Photo of the Week – May 31, 2013

I started my annual plant community monitoring this week.  That work consists mainly of inventorying the plant species within small sampling plots.  Forcing myself to walk regularly spaced transects and stare at a square meter of prairie at a time is a great way to find creatures and sights I might miss if I was just wandering aimlessly.  This week, for example, I scared up a couple jackrabbits and found a quail nest within a few minutes of each other, and found a number of pretty neat insects.  But in that particular prairie, the star of the show was Tradescantia bracteata (bracted spiderwort), which was scattered across the site in patches about the size of a small car.

A close-up look at a patch of bracted spiderwort, with prairie ragwort (Senecio plattensis) in the background.  The Nature Conservancy's Platte River Prairies, Nebraska.

A close-up look at a patch of bracted spiderwort, with prairie ragwort (Senecio plattensis) in the background. The Nature Conservancy’s Platte River Prairies, Nebraska.  You can click on the photo to see a larger and sharper version.

These spiderworts were blooming in a prairie we planted back in 2000.  It has become of our most colorful sites – loaded with wildflowers of all kinds.  I didn’t see much spiderwort during the first 5-7  years of the prairie’s establishment (most of which were drought years).  Eventually, I started finding a lone plant here and there.  Those scattered plants have now formed colonies that radiate outward every year.

If you look closely, you can see that several of the spiderwort plants in this photo have been grazed.  They are blooming in a burned portion of the prairie, which is where cattle are focusing most of their attention (within our patch-burn grazing system).  Cattle really like to eat spiderwort, so grazing will probably impact the 2013 growth and seed production of the plants in this photo.  However, we just finished building a temporary electric fence to exclude cattle from about half of this same prairie for the rest of this growing season, so all the spiderwort patches in that exclosure should have a good year.  Next year, the patch of flowers pictured here will get a break from grazing too.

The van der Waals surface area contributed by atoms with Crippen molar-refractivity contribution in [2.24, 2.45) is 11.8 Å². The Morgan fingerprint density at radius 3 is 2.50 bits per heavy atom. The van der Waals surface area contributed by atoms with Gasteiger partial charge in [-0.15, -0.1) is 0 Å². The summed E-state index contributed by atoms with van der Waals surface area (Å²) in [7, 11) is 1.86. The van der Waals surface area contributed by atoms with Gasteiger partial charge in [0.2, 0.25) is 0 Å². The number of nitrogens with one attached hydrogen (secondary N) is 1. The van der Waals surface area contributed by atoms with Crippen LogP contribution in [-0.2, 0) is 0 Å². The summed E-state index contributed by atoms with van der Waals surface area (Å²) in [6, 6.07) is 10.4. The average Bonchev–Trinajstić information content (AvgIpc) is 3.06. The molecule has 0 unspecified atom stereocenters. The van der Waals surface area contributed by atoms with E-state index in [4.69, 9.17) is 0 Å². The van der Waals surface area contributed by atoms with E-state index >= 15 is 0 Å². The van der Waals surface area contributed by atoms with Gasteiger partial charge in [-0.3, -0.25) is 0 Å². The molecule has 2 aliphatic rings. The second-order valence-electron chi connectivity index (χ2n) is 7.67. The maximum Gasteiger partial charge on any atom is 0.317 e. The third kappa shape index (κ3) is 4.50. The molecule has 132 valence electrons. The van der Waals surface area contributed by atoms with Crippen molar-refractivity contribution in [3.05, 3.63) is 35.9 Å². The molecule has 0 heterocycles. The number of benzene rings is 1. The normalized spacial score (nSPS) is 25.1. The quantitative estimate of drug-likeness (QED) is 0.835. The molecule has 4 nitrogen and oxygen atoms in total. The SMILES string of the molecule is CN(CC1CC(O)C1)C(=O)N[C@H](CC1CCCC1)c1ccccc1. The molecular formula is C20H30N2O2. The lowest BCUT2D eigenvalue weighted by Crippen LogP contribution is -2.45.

Although grazing can keep spiderwort plants short and decrease seed production, most of this species’ reproduction happens through rhizomes (underground stems), so annual seed production is not critical for its survival or spread.  In addition, periodic grazing helps open up space among the grasses and provides opportunities for spiderwort to continue its spread.  In fact, areas of our prairies that get little or no grazing tend to have fewer and smaller patches of spiderwort (though the individual plants often grow taller).

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About Chris Helzer

Chris Helzer is an ecologist and Eastern Nebraska Program Director for The Nature Conservancy. He supervises the management and restoration of approximately 4,000 acres of land in central and eastern Nebraska - primarily along the central Platte River. Chris is also the author of "The Ecology and Management of Prairies in the Central United States", published by the University of Iowa Press.
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8 Responses to Photo of the Week – May 31, 2013

  1. Sarah Sortum says:

    The spiderwort up here in the hills are not quite blooming yet…and you can’t blame those cows for grazing it…I seldom can go out without taking a small sample for myself to chew on. They are delicious. SS

  2. Glad to learn how spiderwort spreads. Thanks!

  3. Deer love them too and quickly find the clumps with the most blooms! They seem pretty adaptable as I have some on my mowed path with flowers inches off the ground.

  4. John I. Blair says:

    Here in our wild home garden in north Texas we’ve grown a related species of spiderwort for many years. Here it sprouts in early spring from a mass of rhizomes that have spread throughout a large area of open garden and also volunteers in flowerpots where it can easily crowd out the intended plants in a year or two if not discouraged. They are extremely healthy, have no evident insect pests or diseases, and we have no cows to crop them. Haven’t tried tasting them myself, but now I may! By hot summer they die entirely into the ground, mostly replaced by ruellia, another native Texas wildflower. Not a plant for the tailored landscape, but wonderful in a wildscape. And they can even be used for cut flowers, albeit a bit shaggy. Cut and brought into the house, each stem will keep on opening new flowers in the stem-end cluster for up to a week or more, every day. And they don’t wilt in vases. I mix them with snapdragons and roses for a really eclectic floral arrangement.

  5. John I. Blair says:

    Note: Some of our spiderworts bloom pink instead of blue. I don’t know if this is natural or if they are from a store-bought variety. Both colors seem about equally well adapted to growing here.

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